Sensitivity to Alfalfa? - The Horse Forum
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post #1 of 9 Old 03-05-2012, 03:24 PM Thread Starter
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Sensitivity to Alfalfa?

So I've had my mustang colt for about 4 months now. He's doing great training wise. On the other hand, he's been getting the runs. It'll be bad for a little while, and then it gets better for a little while, to where I think that he's finally adjusting and doing well. For the first two months he was being fed alfalfa exclusively... then we started doing a half and half mix with grass hay. Lately he's been getting two flakes of alfalfa in the morning and grass hay the rest of the time, but the runs have come back with a vengeance.

I'm not sure what to do. Should I cut alfalfa completely out of the picture? Since he's still a youngster, I thought the higher protein and calcium in the alfalfa would be good for him while he's still developing and growing.

My riding instructor suggested mixing his alfalfa in with his other meals rather than to give him one meal of alfalfa and the rest of grass hay.

I guess it makes sense that the alfalfa might be too rich for his system, given that he comes from a place where he essentially lived on dry scrub. Could it be better to try a slow feeder so he's not hitting his system with large meals and then going for a few hours with nothing? I've given him probiotics, which may or may not have helped very much. Like I said, he seems to get better and then it will hit again.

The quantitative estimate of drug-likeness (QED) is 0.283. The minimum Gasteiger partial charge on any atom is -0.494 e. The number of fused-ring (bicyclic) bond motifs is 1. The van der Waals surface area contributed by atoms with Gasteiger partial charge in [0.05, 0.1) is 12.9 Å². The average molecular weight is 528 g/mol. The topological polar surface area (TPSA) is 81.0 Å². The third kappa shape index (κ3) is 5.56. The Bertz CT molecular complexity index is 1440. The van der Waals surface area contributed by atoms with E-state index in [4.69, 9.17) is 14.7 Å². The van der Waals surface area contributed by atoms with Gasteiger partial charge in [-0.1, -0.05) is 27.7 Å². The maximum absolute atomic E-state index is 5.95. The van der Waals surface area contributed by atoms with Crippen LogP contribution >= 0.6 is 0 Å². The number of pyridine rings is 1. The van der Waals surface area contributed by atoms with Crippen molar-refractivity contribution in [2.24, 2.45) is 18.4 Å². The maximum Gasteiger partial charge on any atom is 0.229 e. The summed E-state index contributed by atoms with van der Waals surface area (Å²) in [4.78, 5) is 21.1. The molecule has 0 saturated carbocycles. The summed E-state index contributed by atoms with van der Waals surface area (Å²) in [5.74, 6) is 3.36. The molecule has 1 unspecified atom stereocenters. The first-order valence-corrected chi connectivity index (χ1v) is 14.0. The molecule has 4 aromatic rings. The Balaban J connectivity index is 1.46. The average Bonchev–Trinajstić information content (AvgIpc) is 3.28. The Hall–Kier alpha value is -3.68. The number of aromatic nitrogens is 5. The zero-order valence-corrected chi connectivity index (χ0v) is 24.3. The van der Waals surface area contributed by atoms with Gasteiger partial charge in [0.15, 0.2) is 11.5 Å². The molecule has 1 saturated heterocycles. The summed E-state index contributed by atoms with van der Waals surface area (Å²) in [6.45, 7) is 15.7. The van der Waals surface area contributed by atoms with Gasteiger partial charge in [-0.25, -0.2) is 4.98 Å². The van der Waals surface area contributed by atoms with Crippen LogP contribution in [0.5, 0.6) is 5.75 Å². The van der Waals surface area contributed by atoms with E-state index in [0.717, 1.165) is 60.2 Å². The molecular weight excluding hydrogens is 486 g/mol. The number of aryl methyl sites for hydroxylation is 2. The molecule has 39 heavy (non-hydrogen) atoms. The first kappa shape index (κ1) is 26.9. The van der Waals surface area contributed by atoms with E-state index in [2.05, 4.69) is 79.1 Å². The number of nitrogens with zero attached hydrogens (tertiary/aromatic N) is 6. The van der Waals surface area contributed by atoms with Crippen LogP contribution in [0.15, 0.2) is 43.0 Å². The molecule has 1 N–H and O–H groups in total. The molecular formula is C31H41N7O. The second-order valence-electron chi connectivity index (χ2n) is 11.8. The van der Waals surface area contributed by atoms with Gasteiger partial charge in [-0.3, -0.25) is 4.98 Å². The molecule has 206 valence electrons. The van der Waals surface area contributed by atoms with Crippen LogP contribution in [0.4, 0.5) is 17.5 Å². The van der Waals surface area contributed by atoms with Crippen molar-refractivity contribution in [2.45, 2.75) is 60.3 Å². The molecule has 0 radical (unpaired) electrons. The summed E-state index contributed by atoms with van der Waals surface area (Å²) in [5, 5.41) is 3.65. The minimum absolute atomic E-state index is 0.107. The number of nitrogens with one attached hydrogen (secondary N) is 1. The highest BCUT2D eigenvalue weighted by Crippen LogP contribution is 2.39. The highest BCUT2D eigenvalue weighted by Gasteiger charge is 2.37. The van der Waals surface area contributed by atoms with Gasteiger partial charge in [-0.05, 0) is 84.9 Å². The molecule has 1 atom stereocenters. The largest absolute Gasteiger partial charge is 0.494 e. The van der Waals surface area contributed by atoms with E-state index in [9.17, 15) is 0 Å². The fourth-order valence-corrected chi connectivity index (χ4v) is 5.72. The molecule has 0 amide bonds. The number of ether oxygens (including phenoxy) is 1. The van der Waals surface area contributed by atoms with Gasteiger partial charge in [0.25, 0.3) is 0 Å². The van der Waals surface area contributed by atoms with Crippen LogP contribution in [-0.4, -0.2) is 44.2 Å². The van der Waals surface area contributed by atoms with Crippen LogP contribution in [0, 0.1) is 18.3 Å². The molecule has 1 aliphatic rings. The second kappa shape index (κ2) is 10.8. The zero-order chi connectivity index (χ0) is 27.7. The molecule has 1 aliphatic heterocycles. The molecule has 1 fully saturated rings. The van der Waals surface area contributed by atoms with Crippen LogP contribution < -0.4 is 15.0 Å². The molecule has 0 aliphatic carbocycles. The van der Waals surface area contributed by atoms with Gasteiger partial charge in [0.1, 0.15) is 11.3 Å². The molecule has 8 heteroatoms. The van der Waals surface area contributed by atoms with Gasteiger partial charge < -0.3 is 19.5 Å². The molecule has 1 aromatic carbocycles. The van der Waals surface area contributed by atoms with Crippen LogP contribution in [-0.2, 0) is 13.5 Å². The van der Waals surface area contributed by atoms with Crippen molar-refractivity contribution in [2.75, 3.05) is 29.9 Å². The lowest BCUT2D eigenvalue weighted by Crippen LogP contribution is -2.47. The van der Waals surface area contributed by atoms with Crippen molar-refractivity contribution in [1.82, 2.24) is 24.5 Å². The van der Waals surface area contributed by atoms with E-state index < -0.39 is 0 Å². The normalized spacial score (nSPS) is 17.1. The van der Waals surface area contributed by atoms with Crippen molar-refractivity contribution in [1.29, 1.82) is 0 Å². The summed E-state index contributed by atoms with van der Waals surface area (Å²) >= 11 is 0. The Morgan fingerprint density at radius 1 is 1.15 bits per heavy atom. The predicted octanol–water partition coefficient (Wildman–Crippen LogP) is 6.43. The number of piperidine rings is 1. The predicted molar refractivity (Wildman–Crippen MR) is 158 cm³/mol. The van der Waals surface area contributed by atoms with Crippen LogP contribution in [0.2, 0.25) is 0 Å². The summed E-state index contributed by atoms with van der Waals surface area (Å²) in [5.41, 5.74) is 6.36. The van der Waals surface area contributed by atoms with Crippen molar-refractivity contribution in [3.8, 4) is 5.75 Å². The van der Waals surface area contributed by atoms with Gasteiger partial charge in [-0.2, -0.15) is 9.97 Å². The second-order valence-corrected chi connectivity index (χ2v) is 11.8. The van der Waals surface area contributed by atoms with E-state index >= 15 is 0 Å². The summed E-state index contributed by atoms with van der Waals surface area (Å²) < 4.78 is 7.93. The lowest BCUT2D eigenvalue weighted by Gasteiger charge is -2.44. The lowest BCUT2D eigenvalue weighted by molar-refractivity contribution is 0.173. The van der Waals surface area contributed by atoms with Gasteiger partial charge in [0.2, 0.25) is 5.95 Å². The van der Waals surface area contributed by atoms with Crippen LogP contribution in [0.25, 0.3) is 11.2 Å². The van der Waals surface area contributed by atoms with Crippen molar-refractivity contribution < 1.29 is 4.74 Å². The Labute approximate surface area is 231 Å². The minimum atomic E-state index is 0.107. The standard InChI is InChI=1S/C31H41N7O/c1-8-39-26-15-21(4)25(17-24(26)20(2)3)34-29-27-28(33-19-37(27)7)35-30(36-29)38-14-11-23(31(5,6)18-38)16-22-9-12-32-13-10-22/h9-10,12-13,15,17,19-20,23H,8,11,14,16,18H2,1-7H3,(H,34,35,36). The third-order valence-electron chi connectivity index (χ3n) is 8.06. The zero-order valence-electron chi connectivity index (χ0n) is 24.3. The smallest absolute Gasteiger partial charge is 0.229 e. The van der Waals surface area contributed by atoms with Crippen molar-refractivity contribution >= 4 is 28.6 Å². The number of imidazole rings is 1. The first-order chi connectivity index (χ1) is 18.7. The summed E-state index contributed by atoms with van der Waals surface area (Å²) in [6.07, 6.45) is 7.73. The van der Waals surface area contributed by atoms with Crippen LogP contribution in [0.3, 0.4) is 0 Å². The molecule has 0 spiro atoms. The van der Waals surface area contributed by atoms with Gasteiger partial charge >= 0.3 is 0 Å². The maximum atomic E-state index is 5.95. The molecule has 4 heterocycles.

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post #2 of 9 Old 03-05-2012, 03:37 PM
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It's quite likely that alfalfa is too rich for him. Like you said, he comes from a place where he lived on very low-protien, sparse vegetation. Maybe you could cut it out of his diet and instead feed grass or oat hay. For the extra goodies, you could get him on some sort of supplement?

It's common knowledge to feed little, often, but what if you gave him free choice grass hay?

Boomerang the Mustang was strictly on grass hay at the beginning. A while in, he began getting free choice, all-he-could-eat grass, and two heavy feedings of oat hay – morning and evening. He had a mineral block, monthly feedings of psyllium, and turnout time on an irrigated pasture daily. The little miscreant enjoyed it quite a lot! xD